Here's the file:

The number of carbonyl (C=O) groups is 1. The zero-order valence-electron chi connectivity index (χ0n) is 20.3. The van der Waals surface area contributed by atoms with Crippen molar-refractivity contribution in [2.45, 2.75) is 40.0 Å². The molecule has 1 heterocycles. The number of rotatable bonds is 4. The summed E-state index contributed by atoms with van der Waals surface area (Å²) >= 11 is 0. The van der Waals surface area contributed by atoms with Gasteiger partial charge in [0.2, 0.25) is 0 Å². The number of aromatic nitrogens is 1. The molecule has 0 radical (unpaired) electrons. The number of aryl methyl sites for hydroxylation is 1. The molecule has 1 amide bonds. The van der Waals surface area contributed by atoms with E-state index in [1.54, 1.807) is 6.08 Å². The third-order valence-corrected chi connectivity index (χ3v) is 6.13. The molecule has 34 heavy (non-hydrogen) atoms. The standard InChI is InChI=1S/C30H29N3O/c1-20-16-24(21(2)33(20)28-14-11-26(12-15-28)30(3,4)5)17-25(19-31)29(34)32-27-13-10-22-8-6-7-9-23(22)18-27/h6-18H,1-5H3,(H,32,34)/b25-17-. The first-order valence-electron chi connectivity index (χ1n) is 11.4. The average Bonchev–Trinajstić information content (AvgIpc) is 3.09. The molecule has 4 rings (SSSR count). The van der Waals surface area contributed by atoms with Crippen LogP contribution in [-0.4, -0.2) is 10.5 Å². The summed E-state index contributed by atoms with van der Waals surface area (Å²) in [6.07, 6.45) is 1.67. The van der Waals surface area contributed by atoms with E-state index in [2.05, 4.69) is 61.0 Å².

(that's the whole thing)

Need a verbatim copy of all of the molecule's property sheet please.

The number of carbonyl (C=O) groups is 1. The zero-order valence-electron chi connectivity index (χ0n) is 20.3. The van der Waals surface area contributed by atoms with Crippen molar-refractivity contribution in [2.45, 2.75) is 40.0 Å². The molecule has 1 heterocycles. The number of rotatable bonds is 4. The summed E-state index contributed by atoms with van der Waals surface area (Å²) >= 11 is 0. The van der Waals surface area contributed by atoms with Gasteiger partial charge in [0.2, 0.25) is 0 Å². The number of aromatic nitrogens is 1. The molecule has 0 radical (unpaired) electrons. The number of aryl methyl sites for hydroxylation is 1. The molecule has 1 amide bonds. The van der Waals surface area contributed by atoms with E-state index in [1.54, 1.807) is 6.08 Å². The third-order valence-corrected chi connectivity index (χ3v) is 6.13. The molecule has 34 heavy (non-hydrogen) atoms. The standard InChI is InChI=1S/C30H29N3O/c1-20-16-24(21(2)33(20)28-14-11-26(12-15-28)30(3,4)5)17-25(19-31)29(34)32-27-13-10-22-8-6-7-9-23(22)18-27/h6-18H,1-5H3,(H,32,34)/b25-17-. The first-order valence-electron chi connectivity index (χ1n) is 11.4. The average Bonchev–Trinajstić information content (AvgIpc) is 3.09. The molecule has 4 rings (SSSR count). The van der Waals surface area contributed by atoms with Crippen LogP contribution in [-0.4, -0.2) is 10.5 Å². The summed E-state index contributed by atoms with van der Waals surface area (Å²) in [6.07, 6.45) is 1.67. The van der Waals surface area contributed by atoms with E-state index in [2.05, 4.69) is 61.0 Å².